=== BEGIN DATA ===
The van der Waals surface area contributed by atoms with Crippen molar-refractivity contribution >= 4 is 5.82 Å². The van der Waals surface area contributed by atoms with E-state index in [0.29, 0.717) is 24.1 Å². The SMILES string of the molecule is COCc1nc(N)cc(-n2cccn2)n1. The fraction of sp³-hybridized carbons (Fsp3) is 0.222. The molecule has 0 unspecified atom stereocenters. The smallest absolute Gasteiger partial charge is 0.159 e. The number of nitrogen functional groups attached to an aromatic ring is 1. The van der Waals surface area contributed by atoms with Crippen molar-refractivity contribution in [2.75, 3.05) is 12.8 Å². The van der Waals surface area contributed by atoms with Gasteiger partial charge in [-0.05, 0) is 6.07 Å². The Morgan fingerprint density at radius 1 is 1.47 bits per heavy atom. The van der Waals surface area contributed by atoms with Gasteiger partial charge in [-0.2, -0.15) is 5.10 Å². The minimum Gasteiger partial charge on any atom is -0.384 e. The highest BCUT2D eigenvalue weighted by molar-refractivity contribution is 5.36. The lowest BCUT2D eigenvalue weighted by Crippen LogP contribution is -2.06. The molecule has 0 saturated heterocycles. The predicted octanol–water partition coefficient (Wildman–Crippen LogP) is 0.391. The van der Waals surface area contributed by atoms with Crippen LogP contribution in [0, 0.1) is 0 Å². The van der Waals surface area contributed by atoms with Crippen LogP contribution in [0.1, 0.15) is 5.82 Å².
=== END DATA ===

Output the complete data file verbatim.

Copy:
The van der Waals surface area contributed by atoms with Crippen molar-refractivity contribution >= 4 is 5.82 Å². The van der Waals surface area contributed by atoms with E-state index in [0.29, 0.717) is 24.1 Å². The SMILES string of the molecule is COCc1nc(N)cc(-n2cccn2)n1. The fraction of sp³-hybridized carbons (Fsp3) is 0.222. The molecule has 0 unspecified atom stereocenters. The smallest absolute Gasteiger partial charge is 0.159 e. The number of nitrogen functional groups attached to an aromatic ring is 1. The van der Waals surface area contributed by atoms with Crippen molar-refractivity contribution in [2.75, 3.05) is 12.8 Å². The van der Waals surface area contributed by atoms with Gasteiger partial charge in [-0.05, 0) is 6.07 Å². The Morgan fingerprint density at radius 1 is 1.47 bits per heavy atom. The van der Waals surface area contributed by atoms with Gasteiger partial charge in [-0.2, -0.15) is 5.10 Å². The minimum Gasteiger partial charge on any atom is -0.384 e. The highest BCUT2D eigenvalue weighted by molar-refractivity contribution is 5.36. The lowest BCUT2D eigenvalue weighted by Crippen LogP contribution is -2.06. The molecule has 0 saturated heterocycles. The predicted octanol–water partition coefficient (Wildman–Crippen LogP) is 0.391. The van der Waals surface area contributed by atoms with Crippen LogP contribution in [0, 0.1) is 0 Å². The van der Waals surface area contributed by atoms with Crippen LogP contribution in [0.1, 0.15) is 5.82 Å².